Leafs 5v5 Goal Difference

5v5 Goal Difference-4082969 (projected)

At 5v5, the Leafs have gotten better results than their shot metrics would imply over the last couple years. This is the result of getting strong goaltending from Frederik Andersen and converting on their 5v5 shots at a higher than average rate. The former is about as reliable as any goaltender this side of John Gibson. The stability of the latter is the subject of much debate. Certainly, the Leafs have a couple players who tend to outshoot expectations (most notably Auston Matthews) and a couple players who may inflate teammates shooting percentages. However, it’s fair to say that relying on percentages going your way can feel a little tenuous in a way that outshooting and out-chancing teams doesn’t, especially come playoff time. In the playoffs, you’re generally also facing teams that are above average in terms of goaltending and shooting talent. Most of the bad goaltenders don’t make the playoffs! And even a shooter like Auston Matthews can go cold over the course of a series, as we saw last spring.

However, over the last nine games*, the Leafs’ ability to carry play at 5v5 has gone up a notch. From the start of the season to game 28, the Leafs had a score adjusted CF% of 50.36%, ranking 13th in the league, right in line with where they have been over the past few years. In games 29-37, the Leafs had a 54.57 CF%, ranking 4th in the league. A similar pattern persists when you look at expected goals.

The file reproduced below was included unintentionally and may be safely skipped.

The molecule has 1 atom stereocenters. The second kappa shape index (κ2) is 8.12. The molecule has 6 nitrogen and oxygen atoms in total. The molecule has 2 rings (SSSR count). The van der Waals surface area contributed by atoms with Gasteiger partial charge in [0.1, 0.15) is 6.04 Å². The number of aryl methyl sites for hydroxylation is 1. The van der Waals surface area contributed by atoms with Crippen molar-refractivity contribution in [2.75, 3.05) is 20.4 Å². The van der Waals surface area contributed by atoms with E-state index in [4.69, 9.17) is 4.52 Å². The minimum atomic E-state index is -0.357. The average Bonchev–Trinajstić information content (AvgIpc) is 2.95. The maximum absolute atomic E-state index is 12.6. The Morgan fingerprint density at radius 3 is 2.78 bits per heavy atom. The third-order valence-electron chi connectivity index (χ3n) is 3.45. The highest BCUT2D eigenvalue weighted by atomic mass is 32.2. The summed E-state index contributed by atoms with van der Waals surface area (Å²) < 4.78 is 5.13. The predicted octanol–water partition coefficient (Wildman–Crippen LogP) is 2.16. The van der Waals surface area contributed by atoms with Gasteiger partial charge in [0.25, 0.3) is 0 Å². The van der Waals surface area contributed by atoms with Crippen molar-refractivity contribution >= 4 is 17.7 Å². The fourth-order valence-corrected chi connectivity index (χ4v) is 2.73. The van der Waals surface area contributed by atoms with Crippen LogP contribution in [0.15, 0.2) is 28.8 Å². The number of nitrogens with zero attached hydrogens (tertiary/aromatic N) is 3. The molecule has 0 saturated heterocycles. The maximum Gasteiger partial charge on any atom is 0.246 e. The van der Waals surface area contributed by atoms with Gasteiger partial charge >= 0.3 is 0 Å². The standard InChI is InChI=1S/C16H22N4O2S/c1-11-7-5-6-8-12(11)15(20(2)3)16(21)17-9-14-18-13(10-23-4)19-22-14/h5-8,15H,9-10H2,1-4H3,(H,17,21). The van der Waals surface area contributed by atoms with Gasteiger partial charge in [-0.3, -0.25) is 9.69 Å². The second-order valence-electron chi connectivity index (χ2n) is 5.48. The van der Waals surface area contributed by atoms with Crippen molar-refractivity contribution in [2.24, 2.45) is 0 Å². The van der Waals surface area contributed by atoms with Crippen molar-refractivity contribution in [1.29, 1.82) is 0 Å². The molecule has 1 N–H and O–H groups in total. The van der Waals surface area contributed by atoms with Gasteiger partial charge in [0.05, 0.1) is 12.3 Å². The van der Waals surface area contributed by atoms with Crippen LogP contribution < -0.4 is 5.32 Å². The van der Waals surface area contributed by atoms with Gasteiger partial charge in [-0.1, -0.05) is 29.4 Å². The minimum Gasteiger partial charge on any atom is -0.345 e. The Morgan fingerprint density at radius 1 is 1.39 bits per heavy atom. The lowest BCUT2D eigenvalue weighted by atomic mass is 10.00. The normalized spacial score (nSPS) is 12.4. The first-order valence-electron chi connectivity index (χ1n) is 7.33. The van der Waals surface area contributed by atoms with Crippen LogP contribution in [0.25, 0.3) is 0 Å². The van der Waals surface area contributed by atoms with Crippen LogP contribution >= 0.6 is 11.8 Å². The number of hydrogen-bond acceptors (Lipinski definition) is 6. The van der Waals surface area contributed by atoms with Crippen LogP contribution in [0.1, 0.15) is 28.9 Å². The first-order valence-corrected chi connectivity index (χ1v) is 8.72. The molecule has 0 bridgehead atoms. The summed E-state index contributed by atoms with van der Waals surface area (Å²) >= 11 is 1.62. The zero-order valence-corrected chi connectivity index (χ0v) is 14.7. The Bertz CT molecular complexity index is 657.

* I’ll explain why I chose nine games shortly.

The obvious caveat is... it’s been nine games. Many teams have strong nine game stretches. Montreal is 2nd in CF% over the same time span. Philadelphia and St. Louis are 5th and 6th in xG%, and I’m pretty sure both those fanbases are closer to setting fires than planning parades. Hockey is a random sport, and the gaps between teams are relatively small. The difference between a 50% CF% team and a 55% CF% team is generally less than 10 shot attempts per game. It’s tempting to chalk this up to variance, and leave it at that.

Another thing to note is that this has been a soft stretch of the season in terms of quality of competition. Over the last nine games, the Leafs have faced Detroit twice, Florida twice, Carolina, New Jersey, and the New York Rangers. While tougher games against playoff teams like Tampa Bay and Boston have been mixed in, a lot of the teams mentioned above are fairly low in the standings. However, a few of these teams are actually decent at controlling 5v5 play, which is what we’re actually interested in measuring for the purposes of assessing whether the Leafs’ improved shot share is a mirage. Carolina is famously elite at driving play, as are Boston and Tampa Bay. The Panthers and Devils are mediocre at doing so, while the Rangers and Red Wings are bad. On the whole, it’s not a murderer’s row, but it’s also not entirely cupcakes.